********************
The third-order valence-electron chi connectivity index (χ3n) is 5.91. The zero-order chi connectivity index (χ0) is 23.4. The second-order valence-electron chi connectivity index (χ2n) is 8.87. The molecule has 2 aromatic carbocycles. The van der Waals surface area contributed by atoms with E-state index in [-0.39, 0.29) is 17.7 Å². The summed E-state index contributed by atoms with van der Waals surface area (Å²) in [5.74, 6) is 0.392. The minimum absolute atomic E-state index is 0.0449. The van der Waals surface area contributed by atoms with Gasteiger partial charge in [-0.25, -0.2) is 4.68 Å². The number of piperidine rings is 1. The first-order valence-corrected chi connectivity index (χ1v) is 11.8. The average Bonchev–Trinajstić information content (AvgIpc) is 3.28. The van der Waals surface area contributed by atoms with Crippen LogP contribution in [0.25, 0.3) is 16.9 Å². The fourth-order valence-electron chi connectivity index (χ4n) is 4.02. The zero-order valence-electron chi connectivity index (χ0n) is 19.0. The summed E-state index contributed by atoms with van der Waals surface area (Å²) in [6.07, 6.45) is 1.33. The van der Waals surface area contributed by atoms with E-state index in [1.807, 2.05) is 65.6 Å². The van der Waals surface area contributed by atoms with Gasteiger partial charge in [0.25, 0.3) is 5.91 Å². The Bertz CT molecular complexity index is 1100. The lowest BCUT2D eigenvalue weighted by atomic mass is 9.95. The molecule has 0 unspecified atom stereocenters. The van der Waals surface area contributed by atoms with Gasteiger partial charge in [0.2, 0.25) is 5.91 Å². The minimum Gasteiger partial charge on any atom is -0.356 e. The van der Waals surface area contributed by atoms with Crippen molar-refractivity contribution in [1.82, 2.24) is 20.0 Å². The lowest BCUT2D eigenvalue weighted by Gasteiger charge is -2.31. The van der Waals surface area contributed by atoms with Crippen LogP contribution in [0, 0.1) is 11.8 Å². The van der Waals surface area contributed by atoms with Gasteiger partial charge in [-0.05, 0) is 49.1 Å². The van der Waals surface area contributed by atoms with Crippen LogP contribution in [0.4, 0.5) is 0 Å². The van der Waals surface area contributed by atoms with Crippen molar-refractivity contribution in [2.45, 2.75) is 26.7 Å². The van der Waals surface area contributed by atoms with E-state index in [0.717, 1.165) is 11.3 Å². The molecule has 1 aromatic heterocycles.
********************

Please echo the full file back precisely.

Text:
The third-order valence-electron chi connectivity index (χ3n) is 5.91. The zero-order chi connectivity index (χ0) is 23.4. The second-order valence-electron chi connectivity index (χ2n) is 8.87. The molecule has 2 aromatic carbocycles. The van der Waals surface area contributed by atoms with E-state index in [-0.39, 0.29) is 17.7 Å². The summed E-state index contributed by atoms with van der Waals surface area (Å²) in [5.74, 6) is 0.392. The minimum absolute atomic E-state index is 0.0449. The van der Waals surface area contributed by atoms with Gasteiger partial charge in [-0.25, -0.2) is 4.68 Å². The number of piperidine rings is 1. The first-order valence-corrected chi connectivity index (χ1v) is 11.8. The average Bonchev–Trinajstić information content (AvgIpc) is 3.28. The van der Waals surface area contributed by atoms with Crippen LogP contribution in [0.25, 0.3) is 16.9 Å². The fourth-order valence-electron chi connectivity index (χ4n) is 4.02. The zero-order valence-electron chi connectivity index (χ0n) is 19.0. The summed E-state index contributed by atoms with van der Waals surface area (Å²) in [6.07, 6.45) is 1.33. The van der Waals surface area contributed by atoms with E-state index in [1.807, 2.05) is 65.6 Å². The van der Waals surface area contributed by atoms with Gasteiger partial charge in [0.25, 0.3) is 5.91 Å². The Bertz CT molecular complexity index is 1100. The lowest BCUT2D eigenvalue weighted by atomic mass is 9.95. The molecule has 0 unspecified atom stereocenters. The van der Waals surface area contributed by atoms with Gasteiger partial charge in [0.2, 0.25) is 5.91 Å². The minimum Gasteiger partial charge on any atom is -0.356 e. The van der Waals surface area contributed by atoms with Crippen molar-refractivity contribution in [1.82, 2.24) is 20.0 Å². The lowest BCUT2D eigenvalue weighted by Gasteiger charge is -2.31. The van der Waals surface area contributed by atoms with Crippen LogP contribution in [0, 0.1) is 11.8 Å². The van der Waals surface area contributed by atoms with Gasteiger partial charge in [-0.05, 0) is 49.1 Å². The van der Waals surface area contributed by atoms with Crippen LogP contribution in [0.4, 0.5) is 0 Å². The van der Waals surface area contributed by atoms with Crippen molar-refractivity contribution in [2.45, 2.75) is 26.7 Å². The van der Waals surface area contributed by atoms with E-state index in [0.717, 1.165) is 11.3 Å². The molecule has 1 aromatic heterocycles.